I first met Fr. Jean-Juste as he said Mass at his parish, Ste. Claire in Port-au-Prince, on the morning of Sunday December 7, 2003. It was my first trip to Haiti and we had arrived less than 24 hours before. There are many memories of that Mass: most pertinent to today was his insertion into his sermon in Kreyol of a very special portion in English for we six visiting Americans. While he’s a Catholic Priest, I’m sure he wouldn’t mind me calling his English text a “give ‘em hell” message. We were guests from a powerful and omni-present country, the United States, which had and has huge influence over what happens in Haiti.
His was and is a poor parish, and he wanted to remind us of the poverty we were visiting, and the wealth we came from in the U.S., just one and one half hours away, and how far too many of his people were starving. It was one of those messages one does not forget.
The following day we had an extended private visit with him, adding greatly to our knowledge of his country, its problems and its relationship with the United States.
For the remainder of the week we visited many people and saw many things, all in Port-au-Prince and environs. Less than three months after our return home, Feb. 29, 2004, the democratically elected President of Haiti, Jean Bertrand-Aristide, was felled by a coup d’etat, most certainly facilitated by our own U.S. government in cooperation with France and Canada. Along with Aristide, all of his political supporters, especially opinion leaders like Jean-Juste, were at risk, and the elected government officials of Aristide’s party, Lavalas, suddenly became unemployed.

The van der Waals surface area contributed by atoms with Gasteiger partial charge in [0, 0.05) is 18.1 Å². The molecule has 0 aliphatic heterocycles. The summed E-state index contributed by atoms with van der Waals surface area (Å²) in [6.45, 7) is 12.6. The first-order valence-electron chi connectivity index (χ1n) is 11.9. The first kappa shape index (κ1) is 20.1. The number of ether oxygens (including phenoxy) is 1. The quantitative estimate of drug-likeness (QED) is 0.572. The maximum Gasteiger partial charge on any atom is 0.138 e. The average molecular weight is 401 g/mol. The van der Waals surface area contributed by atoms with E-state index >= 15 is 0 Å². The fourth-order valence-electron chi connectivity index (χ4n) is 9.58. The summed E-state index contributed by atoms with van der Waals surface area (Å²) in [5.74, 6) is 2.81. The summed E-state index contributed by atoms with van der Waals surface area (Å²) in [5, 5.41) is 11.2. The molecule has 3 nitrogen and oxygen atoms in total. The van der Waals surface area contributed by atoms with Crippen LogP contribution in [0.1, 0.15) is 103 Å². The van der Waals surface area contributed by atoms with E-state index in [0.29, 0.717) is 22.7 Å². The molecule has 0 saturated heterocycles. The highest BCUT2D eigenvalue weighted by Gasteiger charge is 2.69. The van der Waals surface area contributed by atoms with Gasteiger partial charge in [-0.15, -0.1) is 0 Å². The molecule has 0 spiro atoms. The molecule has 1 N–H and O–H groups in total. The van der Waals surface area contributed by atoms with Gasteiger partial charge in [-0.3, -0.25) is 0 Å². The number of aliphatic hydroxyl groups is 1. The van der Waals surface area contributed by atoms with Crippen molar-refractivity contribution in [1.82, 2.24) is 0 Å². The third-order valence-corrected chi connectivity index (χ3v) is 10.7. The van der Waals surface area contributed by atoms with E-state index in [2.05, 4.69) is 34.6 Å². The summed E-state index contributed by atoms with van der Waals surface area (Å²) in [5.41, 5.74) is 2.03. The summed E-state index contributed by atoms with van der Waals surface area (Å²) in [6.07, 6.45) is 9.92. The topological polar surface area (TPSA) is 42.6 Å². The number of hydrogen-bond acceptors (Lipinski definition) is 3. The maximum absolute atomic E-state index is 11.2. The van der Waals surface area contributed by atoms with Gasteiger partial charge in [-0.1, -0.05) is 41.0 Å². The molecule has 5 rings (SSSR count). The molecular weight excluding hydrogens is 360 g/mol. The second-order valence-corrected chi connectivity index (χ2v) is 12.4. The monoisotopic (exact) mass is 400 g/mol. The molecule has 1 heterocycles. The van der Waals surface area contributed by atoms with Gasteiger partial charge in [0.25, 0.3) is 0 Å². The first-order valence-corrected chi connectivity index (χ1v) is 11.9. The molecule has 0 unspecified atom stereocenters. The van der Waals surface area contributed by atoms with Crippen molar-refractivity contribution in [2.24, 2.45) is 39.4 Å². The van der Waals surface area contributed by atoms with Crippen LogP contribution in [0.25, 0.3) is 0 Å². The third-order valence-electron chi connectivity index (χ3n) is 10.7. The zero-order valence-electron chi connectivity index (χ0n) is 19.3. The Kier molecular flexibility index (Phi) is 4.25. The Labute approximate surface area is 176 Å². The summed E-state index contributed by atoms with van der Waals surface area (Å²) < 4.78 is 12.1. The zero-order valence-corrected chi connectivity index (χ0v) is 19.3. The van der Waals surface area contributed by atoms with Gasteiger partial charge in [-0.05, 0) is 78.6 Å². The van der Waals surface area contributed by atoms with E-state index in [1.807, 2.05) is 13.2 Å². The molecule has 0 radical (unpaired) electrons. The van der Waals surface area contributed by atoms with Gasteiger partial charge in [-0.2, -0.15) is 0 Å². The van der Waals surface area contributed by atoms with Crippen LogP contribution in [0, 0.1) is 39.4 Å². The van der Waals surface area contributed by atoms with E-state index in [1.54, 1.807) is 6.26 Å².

Suddenly it became unsafe to support the ousted government, particularly if you were identified as a supporter of Aristide and Lavalas. Jean-Juste’s fate was sealed.
Time passed, and in early March, 2006, we went back to Haiti, this time as part of a delegation for the noted Haitian micro-finance Fonkoze www.fonkoze.org. Our route east was via Miami, and with great thanks to a Haitian-American friend, attorney Marguerite Laurent/Ezili Danto of the Haitian Lawyers Leadership Network (HLLN), I was able to arrange a visit with Father Jean-Juste in Miami. At the time of our visit, Jean-Juste was officially and technically still under charges in Haiti, and in Miami solely for the treatment of his Leukemia.
But it was very obvious that the authorities thought he was no danger to anyone, so long as he was away from Haiti. The day we saw him, Sunday, March 5, 2006, he was free as a bird, and in excellent form, meeting with fellow Haitians in North Miami. For one not knowing any different, it would be astonishing to learn that he was technically someone still charged with a very serious crime. Of course, he had committed no crime other than politics, and everyone knew it.
Father Gerard Jean-Juste’s time on earth is now past, and he has made a great difference as a role-model for people who care. He is now at peace. He has left his work for all of us.
My accounts of my 2003 and 2006 visits to Haiti remain archived at my website www.chez-nous.net/peace_haiti.html . In the 2003 account there are brief mentions of Ste. Claire on pages 7, 8 and 19; I did not provide an account of the meeting with Fr. Jean-Juste in the 2006 account, since it was a personal add-on to a specific pre-planned delegation.